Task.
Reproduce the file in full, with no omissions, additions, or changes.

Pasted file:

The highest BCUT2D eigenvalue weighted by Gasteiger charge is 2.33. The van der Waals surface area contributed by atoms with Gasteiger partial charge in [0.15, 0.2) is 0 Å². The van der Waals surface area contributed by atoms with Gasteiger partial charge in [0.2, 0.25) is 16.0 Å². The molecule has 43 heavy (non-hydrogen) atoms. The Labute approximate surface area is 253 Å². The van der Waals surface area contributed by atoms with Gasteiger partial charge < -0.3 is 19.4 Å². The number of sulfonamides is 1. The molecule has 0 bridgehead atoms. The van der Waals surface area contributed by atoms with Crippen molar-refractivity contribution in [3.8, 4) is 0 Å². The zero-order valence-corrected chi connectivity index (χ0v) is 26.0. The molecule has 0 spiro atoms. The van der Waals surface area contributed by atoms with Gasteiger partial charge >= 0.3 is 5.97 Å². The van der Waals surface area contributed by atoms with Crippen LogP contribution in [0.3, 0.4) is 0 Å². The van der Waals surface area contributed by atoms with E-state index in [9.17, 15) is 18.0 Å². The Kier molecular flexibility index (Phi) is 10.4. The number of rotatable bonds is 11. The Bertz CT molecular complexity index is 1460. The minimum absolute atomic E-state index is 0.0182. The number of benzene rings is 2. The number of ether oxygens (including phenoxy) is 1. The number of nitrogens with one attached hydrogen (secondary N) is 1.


The highest BCUT2D eigenvalue weighted by Gasteiger charge is 2.33. The van der Waals surface area contributed by atoms with Gasteiger partial charge in [0.15, 0.2) is 0 Å². The van der Waals surface area contributed by atoms with Gasteiger partial charge in [0.2, 0.25) is 16.0 Å². The molecule has 43 heavy (non-hydrogen) atoms. The Labute approximate surface area is 253 Å². The van der Waals surface area contributed by atoms with Gasteiger partial charge < -0.3 is 19.4 Å². The number of sulfonamides is 1. The molecule has 0 bridgehead atoms. The van der Waals surface area contributed by atoms with Crippen molar-refractivity contribution in [3.8, 4) is 0 Å². The zero-order valence-corrected chi connectivity index (χ0v) is 26.0. The molecule has 0 spiro atoms. The van der Waals surface area contributed by atoms with Gasteiger partial charge >= 0.3 is 5.97 Å². The van der Waals surface area contributed by atoms with Crippen LogP contribution in [0.3, 0.4) is 0 Å². The van der Waals surface area contributed by atoms with E-state index in [9.17, 15) is 18.0 Å². The Kier molecular flexibility index (Phi) is 10.4. The number of rotatable bonds is 11. The Bertz CT molecular complexity index is 1460. The minimum absolute atomic E-state index is 0.0182. The number of benzene rings is 2. The number of ether oxygens (including phenoxy) is 1. The number of nitrogens with one attached hydrogen (secondary N) is 1.